All the world's a stage, And all the men and women merely players. In the case of Baron Dashforth this is truer than most. Foul Play is the dramatization of his real life adventures hunting daemons. With the help of Mr Swampwick, his trusty chimney sweep cum man-at-arms; Dashforth re-enacts his greatest feats to a live audience. The curtains part to reveal.
By now, the downloadable game market has matured to a level where a game has to have something special to stand out. Perhaps a new mechanic will be added, or it will redefine the genre in which it is set? Foul Play does neither of these things, but it does have something in abundance; charm. In a world of soulless first person shooters, a little charm can go a long way and this is certainly the case here.
Foul Play is a side scrolling beat ‘em up from the Double Dragon school of fighting. Another game that immediately springs to mind when starting to play is Castle Crashers, one of the bestselling download games this generation. You cannot deny that Foul Play is aimed towards the same demographic as Behemoth’s behemoth. The game opens on a stage as Dashforth and Swampwick begin to talk about their adventures. They leap from their seats straight into the action, the scenery of the stage changing to reflect the nature of their tale. At the front of the screen is an audience, they will become key to how successful you are in the game as you not only have to complete each level, but impress the theater audience as you do so.
This is a local carriage, for local people
Graphically the game looks great, both Dashforth and Swampwick are knowing takes on British stereotypes of the Victorian (and post Victorian era). Dashforth looks like the Monopoly Man after Hulking out, whilst Swampwick is the stoic working class hero. If you combine the cutesy character design, knowing humor and side scrolling fighting, you are constantly reminded of Castle Crashers, but in a good way. The fighting in Foul Play can be far deeper that than Behemoth’s game, if you wish to explore it. As you progress, you unlock new skills that can be used in combination for a wider set of moves, this means that the game is not all button bashing (but you can play that way if you wish).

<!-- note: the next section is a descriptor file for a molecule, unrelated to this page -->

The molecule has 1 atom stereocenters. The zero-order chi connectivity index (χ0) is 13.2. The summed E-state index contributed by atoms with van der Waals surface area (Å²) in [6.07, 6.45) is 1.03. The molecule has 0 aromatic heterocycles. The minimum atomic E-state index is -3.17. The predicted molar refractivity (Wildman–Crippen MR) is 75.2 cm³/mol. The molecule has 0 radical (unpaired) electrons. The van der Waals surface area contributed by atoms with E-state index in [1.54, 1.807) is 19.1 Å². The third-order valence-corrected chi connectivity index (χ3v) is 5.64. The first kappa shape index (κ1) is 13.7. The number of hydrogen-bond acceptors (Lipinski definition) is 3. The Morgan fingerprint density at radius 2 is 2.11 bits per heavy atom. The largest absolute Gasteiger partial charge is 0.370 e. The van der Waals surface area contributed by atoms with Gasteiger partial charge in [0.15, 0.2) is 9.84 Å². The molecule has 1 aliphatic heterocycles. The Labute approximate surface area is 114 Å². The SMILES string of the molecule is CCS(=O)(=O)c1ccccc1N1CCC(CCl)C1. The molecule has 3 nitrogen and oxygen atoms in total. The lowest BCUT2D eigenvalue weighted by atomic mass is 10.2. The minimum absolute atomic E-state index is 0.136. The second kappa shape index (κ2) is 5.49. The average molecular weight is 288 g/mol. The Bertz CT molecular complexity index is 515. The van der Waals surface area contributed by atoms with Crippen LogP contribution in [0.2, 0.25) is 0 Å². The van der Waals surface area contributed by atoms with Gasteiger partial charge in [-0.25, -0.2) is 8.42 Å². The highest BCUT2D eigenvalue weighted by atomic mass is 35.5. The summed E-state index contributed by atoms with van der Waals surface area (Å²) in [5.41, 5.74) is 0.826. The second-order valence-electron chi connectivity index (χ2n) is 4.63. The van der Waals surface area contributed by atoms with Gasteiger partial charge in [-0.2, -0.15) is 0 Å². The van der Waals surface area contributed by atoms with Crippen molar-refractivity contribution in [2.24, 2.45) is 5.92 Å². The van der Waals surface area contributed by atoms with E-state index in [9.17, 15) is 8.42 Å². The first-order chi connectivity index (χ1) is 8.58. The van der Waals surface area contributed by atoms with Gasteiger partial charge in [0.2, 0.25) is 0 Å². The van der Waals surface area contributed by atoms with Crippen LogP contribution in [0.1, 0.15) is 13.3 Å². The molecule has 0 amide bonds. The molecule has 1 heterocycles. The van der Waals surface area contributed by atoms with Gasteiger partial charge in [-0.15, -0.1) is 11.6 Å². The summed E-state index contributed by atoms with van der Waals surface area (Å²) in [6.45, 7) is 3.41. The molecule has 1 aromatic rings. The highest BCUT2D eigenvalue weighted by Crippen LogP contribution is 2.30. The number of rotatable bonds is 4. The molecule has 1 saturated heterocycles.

Why would you bother to try all the different combos? It is vital to get the higher scores. The audience dictates how many points you earn and the higher your combinations, the more they are impressed and the better your end of level score. It is not unusual for you to hit 200 combinations towards the end of the game as your vision is obscured by whooping audience members throwing their hats into the air. Extra layers are added with in level challenges; can you get a 100 combo or save a hostage?